WebMD: The science of horror response

UC expert explains how hormones affect reaction to scary movies

It's Halloween season, where horror lovers flock to haunted houses and watch scary movies while the scaredy cats try to avoid all things spooky.

But what are the underlying reasons that determine whether you love the thrill of feeling scared or hate it?

Shana Feibel, assistant professor of clinical psychiatry & behavioral neuroscience in the College of Medicine and a psychiatrist at the Lindner Center of Hope in Mason, said part of a person's response to being scared comes down to levels of hormones like epinephrine and oxytocin in the body.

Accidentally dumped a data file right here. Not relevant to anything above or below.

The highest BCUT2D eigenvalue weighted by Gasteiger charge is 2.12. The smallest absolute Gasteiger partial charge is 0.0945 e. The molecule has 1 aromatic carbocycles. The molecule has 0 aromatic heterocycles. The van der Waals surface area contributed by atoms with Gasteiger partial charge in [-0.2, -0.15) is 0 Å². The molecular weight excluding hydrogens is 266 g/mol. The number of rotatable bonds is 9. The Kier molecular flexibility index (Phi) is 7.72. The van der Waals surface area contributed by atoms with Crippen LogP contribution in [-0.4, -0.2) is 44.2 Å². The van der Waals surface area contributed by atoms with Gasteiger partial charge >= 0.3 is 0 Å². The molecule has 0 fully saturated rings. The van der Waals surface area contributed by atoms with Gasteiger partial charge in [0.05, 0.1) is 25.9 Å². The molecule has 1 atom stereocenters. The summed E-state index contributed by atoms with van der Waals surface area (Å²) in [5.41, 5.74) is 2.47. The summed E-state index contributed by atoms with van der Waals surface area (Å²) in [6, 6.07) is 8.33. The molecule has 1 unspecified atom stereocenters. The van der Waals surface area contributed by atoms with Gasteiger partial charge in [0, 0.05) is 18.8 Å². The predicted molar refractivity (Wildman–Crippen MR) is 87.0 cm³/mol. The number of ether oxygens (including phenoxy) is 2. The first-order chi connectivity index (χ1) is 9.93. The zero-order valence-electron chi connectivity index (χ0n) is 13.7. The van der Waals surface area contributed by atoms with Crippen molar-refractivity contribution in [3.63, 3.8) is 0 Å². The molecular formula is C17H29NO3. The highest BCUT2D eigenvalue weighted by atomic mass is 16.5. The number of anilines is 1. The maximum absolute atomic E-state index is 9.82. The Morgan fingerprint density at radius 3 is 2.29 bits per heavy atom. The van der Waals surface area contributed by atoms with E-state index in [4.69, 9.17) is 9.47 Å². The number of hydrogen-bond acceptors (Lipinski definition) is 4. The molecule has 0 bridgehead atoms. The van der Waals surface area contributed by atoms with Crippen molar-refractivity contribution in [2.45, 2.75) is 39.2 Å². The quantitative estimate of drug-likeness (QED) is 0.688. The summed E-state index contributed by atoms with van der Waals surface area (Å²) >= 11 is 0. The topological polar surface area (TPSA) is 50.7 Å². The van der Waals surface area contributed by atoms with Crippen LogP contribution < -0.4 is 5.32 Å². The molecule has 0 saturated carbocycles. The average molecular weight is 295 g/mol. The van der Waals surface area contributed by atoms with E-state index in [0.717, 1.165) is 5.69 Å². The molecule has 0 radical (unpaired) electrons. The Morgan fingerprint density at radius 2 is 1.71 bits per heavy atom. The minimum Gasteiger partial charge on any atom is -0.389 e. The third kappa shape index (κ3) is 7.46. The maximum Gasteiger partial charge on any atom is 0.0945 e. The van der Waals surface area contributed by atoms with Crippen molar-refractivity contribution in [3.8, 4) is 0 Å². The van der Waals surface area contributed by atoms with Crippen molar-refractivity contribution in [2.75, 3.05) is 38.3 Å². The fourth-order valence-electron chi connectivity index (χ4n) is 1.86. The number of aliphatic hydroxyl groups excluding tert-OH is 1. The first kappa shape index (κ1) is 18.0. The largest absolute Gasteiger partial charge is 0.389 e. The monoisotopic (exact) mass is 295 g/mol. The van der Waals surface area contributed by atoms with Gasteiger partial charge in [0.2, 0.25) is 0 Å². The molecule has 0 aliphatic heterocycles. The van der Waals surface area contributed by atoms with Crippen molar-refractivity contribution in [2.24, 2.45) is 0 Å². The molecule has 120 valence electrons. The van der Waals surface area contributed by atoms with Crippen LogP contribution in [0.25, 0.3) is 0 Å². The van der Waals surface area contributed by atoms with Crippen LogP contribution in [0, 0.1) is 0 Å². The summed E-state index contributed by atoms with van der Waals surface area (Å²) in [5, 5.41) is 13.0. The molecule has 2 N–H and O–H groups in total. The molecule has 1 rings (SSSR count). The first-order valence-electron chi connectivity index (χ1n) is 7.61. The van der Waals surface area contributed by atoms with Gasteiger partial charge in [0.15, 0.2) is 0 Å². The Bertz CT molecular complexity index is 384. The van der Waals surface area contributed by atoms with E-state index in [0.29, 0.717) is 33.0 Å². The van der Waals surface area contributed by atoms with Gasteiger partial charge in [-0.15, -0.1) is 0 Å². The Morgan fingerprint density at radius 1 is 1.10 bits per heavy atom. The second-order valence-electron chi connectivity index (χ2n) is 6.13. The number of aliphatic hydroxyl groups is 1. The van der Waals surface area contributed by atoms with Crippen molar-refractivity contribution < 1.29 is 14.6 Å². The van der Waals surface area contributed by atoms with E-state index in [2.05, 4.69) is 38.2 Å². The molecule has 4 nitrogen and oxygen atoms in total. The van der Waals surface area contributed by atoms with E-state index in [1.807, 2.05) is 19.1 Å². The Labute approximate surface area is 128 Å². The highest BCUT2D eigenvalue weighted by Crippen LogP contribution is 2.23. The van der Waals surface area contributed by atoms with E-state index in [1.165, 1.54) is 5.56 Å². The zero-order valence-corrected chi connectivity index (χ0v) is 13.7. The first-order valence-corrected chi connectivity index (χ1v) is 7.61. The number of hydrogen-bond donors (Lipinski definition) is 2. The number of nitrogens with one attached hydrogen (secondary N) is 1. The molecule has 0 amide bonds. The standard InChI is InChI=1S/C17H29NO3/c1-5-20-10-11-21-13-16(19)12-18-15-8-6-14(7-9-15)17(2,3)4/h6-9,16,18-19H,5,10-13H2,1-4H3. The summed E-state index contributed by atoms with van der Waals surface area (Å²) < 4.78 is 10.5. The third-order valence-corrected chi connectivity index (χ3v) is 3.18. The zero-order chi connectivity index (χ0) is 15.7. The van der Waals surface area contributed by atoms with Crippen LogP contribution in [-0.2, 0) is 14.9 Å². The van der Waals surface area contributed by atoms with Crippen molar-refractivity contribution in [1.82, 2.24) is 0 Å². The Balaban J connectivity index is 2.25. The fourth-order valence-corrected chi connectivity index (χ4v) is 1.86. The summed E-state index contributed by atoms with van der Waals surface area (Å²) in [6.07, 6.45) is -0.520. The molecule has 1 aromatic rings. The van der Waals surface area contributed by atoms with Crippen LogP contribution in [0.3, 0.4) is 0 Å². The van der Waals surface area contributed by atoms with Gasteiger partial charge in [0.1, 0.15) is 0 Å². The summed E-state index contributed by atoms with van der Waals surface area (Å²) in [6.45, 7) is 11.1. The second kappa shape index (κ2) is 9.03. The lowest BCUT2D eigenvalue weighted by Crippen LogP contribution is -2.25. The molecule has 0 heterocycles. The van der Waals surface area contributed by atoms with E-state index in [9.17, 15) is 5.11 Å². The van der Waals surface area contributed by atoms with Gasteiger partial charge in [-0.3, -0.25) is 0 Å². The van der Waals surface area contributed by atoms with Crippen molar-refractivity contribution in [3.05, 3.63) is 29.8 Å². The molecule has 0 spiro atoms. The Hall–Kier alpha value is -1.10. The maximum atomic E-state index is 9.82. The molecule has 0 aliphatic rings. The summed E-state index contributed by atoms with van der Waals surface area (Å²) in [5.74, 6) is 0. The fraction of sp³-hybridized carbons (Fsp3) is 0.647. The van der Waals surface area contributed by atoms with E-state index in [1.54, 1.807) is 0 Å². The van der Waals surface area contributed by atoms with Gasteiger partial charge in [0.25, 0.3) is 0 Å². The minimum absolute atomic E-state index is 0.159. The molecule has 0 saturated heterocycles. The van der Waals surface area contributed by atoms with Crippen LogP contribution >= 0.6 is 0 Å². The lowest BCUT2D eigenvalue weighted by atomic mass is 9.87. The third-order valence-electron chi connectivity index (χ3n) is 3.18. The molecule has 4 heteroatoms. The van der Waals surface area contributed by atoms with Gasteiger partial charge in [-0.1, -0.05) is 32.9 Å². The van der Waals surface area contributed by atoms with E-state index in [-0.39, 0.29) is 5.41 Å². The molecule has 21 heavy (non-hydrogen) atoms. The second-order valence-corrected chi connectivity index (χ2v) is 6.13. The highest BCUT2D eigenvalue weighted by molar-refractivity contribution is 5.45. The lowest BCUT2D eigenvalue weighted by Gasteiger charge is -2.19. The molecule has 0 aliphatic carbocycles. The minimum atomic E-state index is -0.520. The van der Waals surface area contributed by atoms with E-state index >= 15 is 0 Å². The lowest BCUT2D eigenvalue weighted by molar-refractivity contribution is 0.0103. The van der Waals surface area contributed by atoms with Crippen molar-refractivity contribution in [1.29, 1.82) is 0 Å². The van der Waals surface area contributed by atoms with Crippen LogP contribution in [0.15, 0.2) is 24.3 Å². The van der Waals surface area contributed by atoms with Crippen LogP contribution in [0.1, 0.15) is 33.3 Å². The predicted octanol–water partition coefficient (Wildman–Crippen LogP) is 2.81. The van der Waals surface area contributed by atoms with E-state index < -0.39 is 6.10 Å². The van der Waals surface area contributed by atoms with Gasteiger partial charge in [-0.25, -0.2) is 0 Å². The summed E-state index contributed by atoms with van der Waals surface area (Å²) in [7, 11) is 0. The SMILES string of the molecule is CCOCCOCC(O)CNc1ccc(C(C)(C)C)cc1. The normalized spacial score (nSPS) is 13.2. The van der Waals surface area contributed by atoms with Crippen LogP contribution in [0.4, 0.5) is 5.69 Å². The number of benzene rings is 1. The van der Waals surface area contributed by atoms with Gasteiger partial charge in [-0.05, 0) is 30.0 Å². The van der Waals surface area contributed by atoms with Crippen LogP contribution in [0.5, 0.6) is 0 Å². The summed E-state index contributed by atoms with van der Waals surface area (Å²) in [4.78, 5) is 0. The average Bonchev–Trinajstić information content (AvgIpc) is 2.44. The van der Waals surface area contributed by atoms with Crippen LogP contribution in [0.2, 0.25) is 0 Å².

"Epinephrine, also known as adrenaline, is secreted in the blood when someone is watching a scary film,” Feibel told WebMD. “It causes the sympathetic nervous system to take over and creates a feeling of fight or flight, which prepares the body to respond to a perceived threat.”

Read the WebMD article.

Watch the Fox19 morning show segment.

Featured photo at top courtesy of Unsplash.

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